• 59a. [Merchants with cabs and pinots], WINEDEALERS

Today’s theme was just the right amount of tricky for me. I started looking for something to do with “open” at first but then it became clear that “wide” was the focus. It didn’t jump out to me right away, given that the themers have multiple “e” or “d”s in them to see where the split was but it was nice that all of them began with WI-, suggesting that -DE would be paired together as well which then made them easier to spot. WINDOWDECAL took many crossings, being the first themer which at that point I was thinking about “open” and based on the clue had “sale”, “bogo”, or “deal” under consideration. WISEDECISION and WITHOUTDELAY are my favorite of the themers, given that they feel more familiar to me and thus had cluing that resonated stronger with me and helped fill them in. WINEDEALERS gets me every single time—even typing that phrase out just nowa, my fingers immediately put “-sellers” instead.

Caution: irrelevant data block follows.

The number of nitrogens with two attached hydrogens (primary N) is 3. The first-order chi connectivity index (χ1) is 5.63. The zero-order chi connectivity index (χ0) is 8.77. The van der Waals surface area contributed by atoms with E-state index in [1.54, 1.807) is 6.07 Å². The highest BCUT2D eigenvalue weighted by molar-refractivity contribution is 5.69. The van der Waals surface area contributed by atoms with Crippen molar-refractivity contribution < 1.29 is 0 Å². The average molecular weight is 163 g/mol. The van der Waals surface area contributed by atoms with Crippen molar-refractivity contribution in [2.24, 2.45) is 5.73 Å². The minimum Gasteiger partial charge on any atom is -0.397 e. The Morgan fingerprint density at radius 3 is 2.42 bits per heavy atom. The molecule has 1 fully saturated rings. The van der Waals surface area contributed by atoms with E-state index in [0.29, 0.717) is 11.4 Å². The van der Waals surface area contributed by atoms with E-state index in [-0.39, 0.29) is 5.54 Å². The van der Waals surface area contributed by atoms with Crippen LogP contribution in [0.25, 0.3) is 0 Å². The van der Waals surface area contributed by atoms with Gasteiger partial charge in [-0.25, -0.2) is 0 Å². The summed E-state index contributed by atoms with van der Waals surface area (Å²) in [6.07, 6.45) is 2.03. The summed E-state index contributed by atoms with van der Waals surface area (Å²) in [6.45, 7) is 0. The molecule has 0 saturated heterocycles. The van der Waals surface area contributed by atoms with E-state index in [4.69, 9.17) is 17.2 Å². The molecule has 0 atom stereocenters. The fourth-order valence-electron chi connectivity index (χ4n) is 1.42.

Favorite fill: ADREP, GAS, SAWED, and TOWAWAY

Stumpers: EEK (“ahh” and “wah” came to mind first), TAPED (“boxed” was my initial attempt), and SOW (good misdirect—usually “ewe” is the common entry for similar cluing)

Fun puzzle today with many misdirects, which I really enjoy. My favorite is when the clue makes it sound like a specific entry but in fact it’s a general term, such as ADREP and NEON. Another cluing of note for me was [Throws in] which I couldn’t help but autocomplete as “…the towel”, though in this case the entry is ADDS. Excellent job!

4.5 stars


Elizabeth C. Gorski’s Crsswrd Nation puzzle (Week 558), “Street-Smart Challenge”—Ade’s take

Crossword Nation puzzle solution, Week 558: “Street-Smart Challenge”

Hello there, everybody! Here is hoping that you are doing well and, for those who competed in Boswords, I hope you had a great time in solving all of the grids by some great constructors, as well as hearing from each of the constructors on the Boswords Twitch stream!